Roman Seawater Concrete Holds the Secret to Cutting Carbon Emissions
Berkeley Lab scientists and their colleagues have discovered the properties that made ancient Roman concrete sustainable and durable
June 04, 2013
Paul Preuss 510-486-6249 email@example.com
Drill core of volcanic ash-hydrated lime mortar from the ancient port of Baiae in Pozzuloi Bay. Yellowish inclusions are pumice, dark stony fragments are lava, gray areas consist of other volcanic crystalline materials, and white spots are lime. Inset is a scanning electron microscope image of the special Al-tobermorite crystals that are key to the superior quality of Roman seawater concrete. (Click on image for best resolution.)
“It’s not that modern concrete isn’t good – it’s so good we use 19 billion tons of it a year,” says Monteiro. “The problem is that manufacturing Portland cement accounts for seven percent of the carbon dioxide that industry puts into the air.”
Portland cement is the source of the “glue” that holds most modern concrete together. But making it releases carbon from burning fuel, needed to heat a mix of limestone and clays to 1,450 degrees Celsius (2,642 degrees Fahrenheit) – and from the heated limestone (calcium carbonate) itself. Monteiro’s team found that the Romans, by contrast, used much less lime and made it from limestone baked at 900˚ C (1,652˚ F) or lower, requiring far less fuel than Portland cement.
Cutting greenhouse gas emissions is one powerful incentive for finding a better way to provide the concrete the world needs; another is the need for stronger, longer-lasting buildings, bridges, and other structures.
“In the middle 20th century, concrete structures were designed to last 50 years, and a lot of them are on borrowed time,” Monteiro says. “Now we design buildings to last 100 to 120 years.” Yet Roman harbor installations have survived 2,000 years of chemical attack and wave action underwater.
How the Romans did it
Bay defines the northwestern region of the Bay of Naples. The concrete
sample examined at the Advanced Light Source by Berkeley researchers,
BAI.06.03, is from the harbor of Baiae, one of many ancient underwater
sites in the region. Black lines indicate caldera rims, and red areas are
volcanic craters. (Click on image for best resolution.)
Using beamlines 18.104.22.168, 22.214.171.124, 12.2.2 and 12.3.2 at Berkeley Lab’s Advanced Light Source (ALS), along with other experimental facilities at UC Berkeley, the King Abdullah University of Science and Technology in Saudi Arabia, and the BESSY synchrotron in Germany, Monteiro and his colleagues investigated maritime concrete from Pozzuoli Bay. They found that Roman concrete differs from the modern kind in several essential ways.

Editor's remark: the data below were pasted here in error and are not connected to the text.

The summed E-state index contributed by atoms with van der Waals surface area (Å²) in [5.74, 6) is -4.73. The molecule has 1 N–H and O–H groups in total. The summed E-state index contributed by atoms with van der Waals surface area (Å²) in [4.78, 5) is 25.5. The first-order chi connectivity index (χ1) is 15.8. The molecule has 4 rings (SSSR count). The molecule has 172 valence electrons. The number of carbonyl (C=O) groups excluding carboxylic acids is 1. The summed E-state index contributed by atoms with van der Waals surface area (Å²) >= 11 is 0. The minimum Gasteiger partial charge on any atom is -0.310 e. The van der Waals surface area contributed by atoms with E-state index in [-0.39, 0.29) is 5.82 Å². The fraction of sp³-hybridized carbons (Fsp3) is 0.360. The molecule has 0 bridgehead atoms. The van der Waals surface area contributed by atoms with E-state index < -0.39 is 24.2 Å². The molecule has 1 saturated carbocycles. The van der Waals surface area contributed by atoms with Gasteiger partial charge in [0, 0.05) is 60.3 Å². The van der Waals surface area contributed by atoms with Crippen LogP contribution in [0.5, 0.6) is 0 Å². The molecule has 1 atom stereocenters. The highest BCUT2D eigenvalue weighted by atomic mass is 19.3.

One is the kind of glue that binds the concrete’s components together. In concrete made with Portland cement this is a compound of calcium, silicates, and hydrates (C-S-H). Roman concrete produces a significantly different compound, with added aluminum and less silicon. The resulting calcium-aluminum-silicate-hydrate (C-A-S-H) is an exceptionally stable binder.
At ALS beamlines 126.96.36.199 and 188.8.131.52, x-ray spectroscopy showed that the specific way the aluminum substitutes for silicon in the C-A-S-H may be the key to the cohesion and stability of the seawater concrete.
Another striking contribution of the Monteiro team concerns the hydration products in concrete. In theory, C-S-H in concrete made with Portland cement resembles a combination of naturally occurring layered minerals, called tobermorite and jennite. Unfortunately these ideal crystalline structures are nowhere to be found in conventional modern concrete.
Tobermorite does occur in the mortar of ancient seawater concrete, however. High-pressure x-ray diffraction experiments at ALS beamline 12.2.2 measured its mechanical properties and, for the first time, clarified the role of aluminum in its crystal lattice. Al-tobermorite (Al for aluminum) has a greater stiffness than poorly crystalline C-A-S-H and provides a model for concrete strength and durability in the future.